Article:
‘It Takes You Away’ (TV)


Please feel free to comment on my review.

Into The Anti-Zone and the Solictract

It’s the penultimate episode of Series 11 of’ ‘Doctor Who’! At the time, I felt sad that this season of ‘Doctor Who’ was coming to an end! I was enjoying Series 11 so far in 2018 and very pleased I saw it.

I found this ‘Doctor Who’ season had been pretty good so far. I was enjoying the character journeys of the Thirteenth Doctor, Graham, Ryan and Yaz and hoped it would all be good in the season finale!

So what’s this penultimate ‘Doctor Who’ episode in Series 11 about then? Well, ‘It Takes You Away’ is an episode by Ed Hime, a new writer to the TV series. I found this episode to be a pretty good one.

The story is set in the Norweigan fjords of 2018. The Doctor, Graham, Ryan and Yaz come across an isolated house where a scared girl lives inside. She’s alone and seems to be without her father here.

I like how the episode begins with the Doctor, Graham, Ryan and Yaz investigating something and they become curious about it. This is something that has become a thing for the Jodie Whittaker era.

Wherever and whenever the Thirteenth Doctor TARDIS team head to in time and space, they seem to be investigating something. This is something I prefer as opposed to what was in the previous era.

Apparently, there’s this monster that comes to steal people away. It scares the blind girl, Ellie Wallwork as Hanne, who hides underneath a table in her house. The Doctor and friends help Hanne.

I was pleasantly surprised to see a blind person represented in this ‘Doctor Who’ episode. This put me in mind of the blind people that I had seen in fiction such as ‘The Moon Stallion’ and ‘Daredevil’.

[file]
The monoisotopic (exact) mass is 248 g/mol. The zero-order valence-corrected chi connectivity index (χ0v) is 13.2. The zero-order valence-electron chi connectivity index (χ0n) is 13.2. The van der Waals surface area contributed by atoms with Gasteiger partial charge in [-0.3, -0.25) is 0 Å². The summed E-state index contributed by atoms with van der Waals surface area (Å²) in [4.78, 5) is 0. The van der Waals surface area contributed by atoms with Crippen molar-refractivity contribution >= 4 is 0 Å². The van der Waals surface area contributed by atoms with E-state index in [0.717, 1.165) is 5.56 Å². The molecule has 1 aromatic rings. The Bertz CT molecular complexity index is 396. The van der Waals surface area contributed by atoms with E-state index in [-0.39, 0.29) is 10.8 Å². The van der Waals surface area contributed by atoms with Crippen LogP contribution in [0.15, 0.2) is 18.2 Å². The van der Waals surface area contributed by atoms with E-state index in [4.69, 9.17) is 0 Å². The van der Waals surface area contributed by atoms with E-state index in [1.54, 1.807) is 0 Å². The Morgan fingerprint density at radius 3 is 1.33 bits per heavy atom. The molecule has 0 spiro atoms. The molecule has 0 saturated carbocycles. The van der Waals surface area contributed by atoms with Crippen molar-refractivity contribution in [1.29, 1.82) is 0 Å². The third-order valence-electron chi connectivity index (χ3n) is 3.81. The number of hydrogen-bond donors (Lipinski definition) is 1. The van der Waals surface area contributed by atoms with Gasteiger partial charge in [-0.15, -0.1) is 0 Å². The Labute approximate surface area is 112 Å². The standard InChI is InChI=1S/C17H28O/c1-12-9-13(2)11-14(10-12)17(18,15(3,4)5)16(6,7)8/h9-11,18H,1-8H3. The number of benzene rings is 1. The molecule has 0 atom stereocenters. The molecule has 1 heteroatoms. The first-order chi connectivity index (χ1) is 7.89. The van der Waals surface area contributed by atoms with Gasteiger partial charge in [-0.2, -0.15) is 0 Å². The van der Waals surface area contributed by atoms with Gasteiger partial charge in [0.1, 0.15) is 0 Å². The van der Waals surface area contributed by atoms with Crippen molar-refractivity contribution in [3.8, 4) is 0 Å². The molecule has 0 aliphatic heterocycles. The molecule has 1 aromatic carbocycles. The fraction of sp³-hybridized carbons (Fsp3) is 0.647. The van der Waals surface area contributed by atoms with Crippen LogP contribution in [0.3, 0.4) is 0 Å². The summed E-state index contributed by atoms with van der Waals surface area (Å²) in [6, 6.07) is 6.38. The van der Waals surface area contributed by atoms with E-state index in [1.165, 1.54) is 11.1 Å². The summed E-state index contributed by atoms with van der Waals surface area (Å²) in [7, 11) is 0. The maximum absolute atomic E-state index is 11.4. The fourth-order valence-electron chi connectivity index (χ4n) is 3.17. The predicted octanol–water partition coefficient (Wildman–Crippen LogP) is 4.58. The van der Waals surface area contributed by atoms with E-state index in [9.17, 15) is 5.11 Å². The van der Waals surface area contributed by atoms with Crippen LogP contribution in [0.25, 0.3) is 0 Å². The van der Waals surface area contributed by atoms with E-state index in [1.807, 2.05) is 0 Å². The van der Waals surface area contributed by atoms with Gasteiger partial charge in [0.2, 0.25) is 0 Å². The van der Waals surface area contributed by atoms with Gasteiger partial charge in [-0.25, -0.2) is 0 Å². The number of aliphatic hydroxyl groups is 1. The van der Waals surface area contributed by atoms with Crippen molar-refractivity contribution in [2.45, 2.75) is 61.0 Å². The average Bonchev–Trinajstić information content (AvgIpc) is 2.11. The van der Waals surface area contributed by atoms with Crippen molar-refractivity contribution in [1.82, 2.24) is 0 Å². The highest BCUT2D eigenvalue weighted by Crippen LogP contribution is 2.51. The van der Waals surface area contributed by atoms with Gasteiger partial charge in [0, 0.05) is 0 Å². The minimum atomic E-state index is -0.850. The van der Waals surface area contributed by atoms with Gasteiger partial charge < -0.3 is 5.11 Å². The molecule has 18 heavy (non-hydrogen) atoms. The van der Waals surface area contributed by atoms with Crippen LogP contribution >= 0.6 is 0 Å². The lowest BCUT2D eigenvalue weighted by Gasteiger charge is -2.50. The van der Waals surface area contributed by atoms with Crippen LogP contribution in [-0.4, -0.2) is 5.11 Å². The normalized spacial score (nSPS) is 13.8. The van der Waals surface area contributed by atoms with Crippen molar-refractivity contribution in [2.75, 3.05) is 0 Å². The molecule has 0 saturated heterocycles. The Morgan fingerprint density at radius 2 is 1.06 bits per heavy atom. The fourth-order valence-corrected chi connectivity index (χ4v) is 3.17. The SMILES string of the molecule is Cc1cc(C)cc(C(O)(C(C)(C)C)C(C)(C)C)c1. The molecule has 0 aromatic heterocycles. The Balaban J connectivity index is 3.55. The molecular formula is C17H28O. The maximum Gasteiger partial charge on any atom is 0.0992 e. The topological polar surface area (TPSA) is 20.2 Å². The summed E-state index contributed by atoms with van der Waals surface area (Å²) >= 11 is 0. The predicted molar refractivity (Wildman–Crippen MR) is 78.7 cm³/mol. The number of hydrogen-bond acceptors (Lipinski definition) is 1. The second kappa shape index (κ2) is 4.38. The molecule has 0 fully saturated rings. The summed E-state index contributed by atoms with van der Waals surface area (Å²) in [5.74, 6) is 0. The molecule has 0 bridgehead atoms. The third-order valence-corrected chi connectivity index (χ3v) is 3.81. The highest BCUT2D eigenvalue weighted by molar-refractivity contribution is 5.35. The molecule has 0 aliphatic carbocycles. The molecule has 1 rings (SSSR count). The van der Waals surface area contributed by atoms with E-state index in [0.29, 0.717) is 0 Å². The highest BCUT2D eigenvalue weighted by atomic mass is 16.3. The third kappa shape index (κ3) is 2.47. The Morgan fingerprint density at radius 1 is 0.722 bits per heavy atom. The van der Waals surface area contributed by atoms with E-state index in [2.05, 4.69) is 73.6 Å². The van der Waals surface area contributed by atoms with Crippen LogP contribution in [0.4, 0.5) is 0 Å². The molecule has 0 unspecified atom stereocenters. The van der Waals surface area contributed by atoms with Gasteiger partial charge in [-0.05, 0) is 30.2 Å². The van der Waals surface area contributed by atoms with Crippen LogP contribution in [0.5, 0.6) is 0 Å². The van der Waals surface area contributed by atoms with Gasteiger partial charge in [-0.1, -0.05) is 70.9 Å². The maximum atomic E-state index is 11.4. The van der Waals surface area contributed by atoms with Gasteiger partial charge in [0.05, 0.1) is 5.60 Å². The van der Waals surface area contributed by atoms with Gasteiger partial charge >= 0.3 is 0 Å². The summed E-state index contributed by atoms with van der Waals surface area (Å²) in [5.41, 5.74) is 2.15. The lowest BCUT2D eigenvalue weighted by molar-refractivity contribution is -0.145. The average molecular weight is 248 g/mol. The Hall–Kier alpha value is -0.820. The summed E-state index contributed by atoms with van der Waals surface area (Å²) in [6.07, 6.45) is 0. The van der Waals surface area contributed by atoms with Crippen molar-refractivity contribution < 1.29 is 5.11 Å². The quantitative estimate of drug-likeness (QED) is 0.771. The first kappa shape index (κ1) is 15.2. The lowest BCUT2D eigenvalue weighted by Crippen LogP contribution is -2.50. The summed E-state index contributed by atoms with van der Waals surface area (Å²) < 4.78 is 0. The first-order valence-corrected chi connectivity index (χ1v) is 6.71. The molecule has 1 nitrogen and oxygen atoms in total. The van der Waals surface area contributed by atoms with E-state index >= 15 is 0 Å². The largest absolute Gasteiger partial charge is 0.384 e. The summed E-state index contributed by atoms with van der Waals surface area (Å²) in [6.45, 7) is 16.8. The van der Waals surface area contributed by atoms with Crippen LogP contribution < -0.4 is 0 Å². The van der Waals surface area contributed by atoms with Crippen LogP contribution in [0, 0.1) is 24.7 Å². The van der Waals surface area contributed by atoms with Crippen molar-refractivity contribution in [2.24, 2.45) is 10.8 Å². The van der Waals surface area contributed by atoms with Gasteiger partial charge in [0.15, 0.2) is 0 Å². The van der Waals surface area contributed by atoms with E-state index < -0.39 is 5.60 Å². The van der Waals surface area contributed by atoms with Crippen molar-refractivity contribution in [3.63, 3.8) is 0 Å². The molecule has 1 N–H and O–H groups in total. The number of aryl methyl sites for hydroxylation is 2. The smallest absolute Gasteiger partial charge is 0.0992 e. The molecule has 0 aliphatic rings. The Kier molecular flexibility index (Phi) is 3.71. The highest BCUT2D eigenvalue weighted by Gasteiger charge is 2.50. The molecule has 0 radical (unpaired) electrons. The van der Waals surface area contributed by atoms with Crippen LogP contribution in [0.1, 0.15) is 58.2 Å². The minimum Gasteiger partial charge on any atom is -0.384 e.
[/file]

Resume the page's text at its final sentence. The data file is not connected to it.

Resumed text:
Very soon, the Doctor and her friends find themselves going through a mirror that doesn’t reflect people’s images all of the time. I did wonder if this episode was actually going to be about vampires.

I also wondered whether Graham and Ryan had turned into vampires when they couldn’t see their reflection in the mirror. That would’ve been fun and interesting to see if that occurred in the tale. 😀

Thankfully that’s not the case, as the mirror is actually a portal to a gateway or a corridor of a cave-like structure to another universe that has a consciousness. The corridor is known as…the Anti-Zone.

I found this concept of two universes connected to each other by the cave-like Anti-Zone intriguing. I also wondered if the Doctor and friends could resist the desires of a conscious universe in the story.

Now from watching this episode, you’d think this was one of those complicated timey-wimey episodes from the Steven Moffat era. But for the most part, I was able to follow what was going on.

And this was without too much trouble. I believe this was down to the strong character drama featured throughout the episode. It appealed to me very much as I watched it through and through.

Yeah there were things about this episode that I didn’t get initially. This concerns the intersection between two mirrors; the concept of this conscious universe and how the Solitract is meant to work.

But the more I thought about it, the more I found the ideas interesting, plausible and easy to comprehend. Even after watching this episode a couple more times, I was able to appreciate it more.

I suppose it helped with the fact that this episode had an Earth setting in Norway, 2018. Also, like I said, there was some pretty compelling character drama to be featured throughout this TV episode.

That’s not just from the regular cast but from the supporting characters too. The character drama’s been good in this season throughout, which is something I struggled to identify in previous seasons.

I didn’t feel like anything was silly or being played for laughs in this episode. I was able to take things seriously; especially in finding the science-fiction concepts and the emotional drama easy to take in.

You think for one moment that the episode’s going to be about something; then it turns into something else completely. It didn’t disappoint me and I found how much everything held together.